George I. Sánchez
George Isidore Sánchez (1906–1972) was a pioneer in American educational scholarship and civil rights activism, originally from the state of New Mexico. He served on the faculty of the University of New Mexico, held several concurrent teaching, chair, and dean positions at The University of Texas at Austin, where he had earned his Masters of Educational Psychology and Spanish, from 1940 until his death. Dr. Sanchez also acted as the President of the League of United Latin American Citizens (LULAC), while spearheading several landmark civil right aimed court cases focusing on gaining equal public education rights for African, Native, and Chicano Americans and all the time maintaining an "open-door" policy at both his home on Scenic Drive and in his office at the UT Austin Education building now named in his honor. Today, he is remembered as a leading figure in the early "Mexican-American/Chicano" movement, which culminated during World War II, after heavy involvement with and collaboration between Chicano-Americans and Latin Americans through The Office of Inter-American Affairs. He received his Ed.D. from the University of California at Berkeley in Educational Administration, 1934 as a Fellow of the General Education Board.
Jorge Isidoro Sánchez y Sanchez was born on October 4, 1906 in Albuquerque, New Mexico. During his early years, his family moved between Albuquerque and Arizona, following his father's occupation as a miner of both copper and gold. The longest settled period of time Jorge enjoyed as a child happened to be in Jerome, Arizona, now a ghost town, but at the time was known as W.C. Clark's copper mining boom town, with shipments moving hourly towards Clark County in Las Vegas Nevada. His early experiences in a notorious mining company owned town, full of constant human suffering at the hands of a single industrial capitalist may have helped shape his gift for public service in the name of the human race.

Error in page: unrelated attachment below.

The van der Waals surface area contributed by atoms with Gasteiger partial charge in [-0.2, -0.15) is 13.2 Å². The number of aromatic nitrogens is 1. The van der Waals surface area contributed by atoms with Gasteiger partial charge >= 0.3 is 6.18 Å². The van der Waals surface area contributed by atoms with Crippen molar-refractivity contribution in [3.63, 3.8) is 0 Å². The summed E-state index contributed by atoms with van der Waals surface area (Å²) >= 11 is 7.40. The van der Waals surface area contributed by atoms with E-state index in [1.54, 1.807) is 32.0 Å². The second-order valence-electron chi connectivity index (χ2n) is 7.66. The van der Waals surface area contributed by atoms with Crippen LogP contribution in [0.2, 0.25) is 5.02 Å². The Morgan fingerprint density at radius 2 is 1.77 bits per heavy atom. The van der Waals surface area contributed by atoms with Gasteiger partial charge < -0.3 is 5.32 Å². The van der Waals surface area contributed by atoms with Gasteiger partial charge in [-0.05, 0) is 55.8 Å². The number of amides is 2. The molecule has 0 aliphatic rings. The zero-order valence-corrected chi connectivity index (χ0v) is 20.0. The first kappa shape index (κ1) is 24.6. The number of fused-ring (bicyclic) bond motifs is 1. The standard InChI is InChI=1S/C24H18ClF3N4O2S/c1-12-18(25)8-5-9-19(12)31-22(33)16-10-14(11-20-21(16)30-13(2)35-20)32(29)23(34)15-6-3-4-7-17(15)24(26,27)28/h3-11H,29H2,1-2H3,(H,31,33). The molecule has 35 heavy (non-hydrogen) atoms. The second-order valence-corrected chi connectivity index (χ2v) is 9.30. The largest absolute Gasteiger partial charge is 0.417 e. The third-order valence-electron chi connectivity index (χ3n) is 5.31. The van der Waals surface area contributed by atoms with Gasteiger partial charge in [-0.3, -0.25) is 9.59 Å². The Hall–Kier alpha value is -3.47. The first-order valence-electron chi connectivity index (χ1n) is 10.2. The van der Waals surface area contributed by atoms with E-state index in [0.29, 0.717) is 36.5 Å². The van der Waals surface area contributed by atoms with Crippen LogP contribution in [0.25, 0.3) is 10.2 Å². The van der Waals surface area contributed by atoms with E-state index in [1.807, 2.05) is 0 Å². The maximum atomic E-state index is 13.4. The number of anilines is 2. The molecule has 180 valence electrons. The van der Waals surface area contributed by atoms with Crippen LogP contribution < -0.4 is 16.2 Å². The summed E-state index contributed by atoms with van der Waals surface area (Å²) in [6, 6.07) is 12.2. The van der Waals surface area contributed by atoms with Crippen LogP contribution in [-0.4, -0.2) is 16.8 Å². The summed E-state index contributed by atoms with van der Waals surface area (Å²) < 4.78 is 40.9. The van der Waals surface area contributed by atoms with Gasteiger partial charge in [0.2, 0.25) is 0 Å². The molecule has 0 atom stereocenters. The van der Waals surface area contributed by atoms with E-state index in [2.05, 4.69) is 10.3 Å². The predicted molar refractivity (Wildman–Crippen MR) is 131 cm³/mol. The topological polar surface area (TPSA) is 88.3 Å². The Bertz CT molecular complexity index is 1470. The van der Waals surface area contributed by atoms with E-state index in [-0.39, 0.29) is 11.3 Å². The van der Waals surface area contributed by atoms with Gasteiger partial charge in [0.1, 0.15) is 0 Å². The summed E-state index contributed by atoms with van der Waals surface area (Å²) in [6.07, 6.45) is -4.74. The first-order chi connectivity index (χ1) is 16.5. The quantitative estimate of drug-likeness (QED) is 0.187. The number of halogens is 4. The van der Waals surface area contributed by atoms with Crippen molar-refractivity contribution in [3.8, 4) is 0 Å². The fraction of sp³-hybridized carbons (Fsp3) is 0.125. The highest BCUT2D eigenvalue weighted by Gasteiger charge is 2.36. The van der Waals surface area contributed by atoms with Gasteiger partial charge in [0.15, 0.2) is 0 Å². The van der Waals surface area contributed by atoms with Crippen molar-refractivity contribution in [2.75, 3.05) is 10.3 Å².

Sánchez published his best known work, Forgotten People, in 1940. This book was the first to use sociological methods to document the concerns and experiences of "New Mexicans." Sánchez criticized the inclination to romanticize New Mexico and its people while at the same time ignoring the grinding poverty in the state. He also challenged the U.S. government to address the basic needs of the people, whom he said had always been loyal to the nation.
The Texas Years
Sánchez gained his greatest accolades after 1940. In that year, he accepted a position as a full professor at the University of Texas in Austin, Texas. He was the university's first professor Latin American Studies and later served as the chair of the Department of History and Philosophy.
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Dr. Sanchez died in 1972.
Sanchez was a specialist in mental measurements and bilingual education and a critic of culture bias in the intelligence tests of the day. He has been called the founder of Chicano educational psychology, and is still given much credit in regards to his methodical studies on bilingual education, which are still a basis of study in the current field.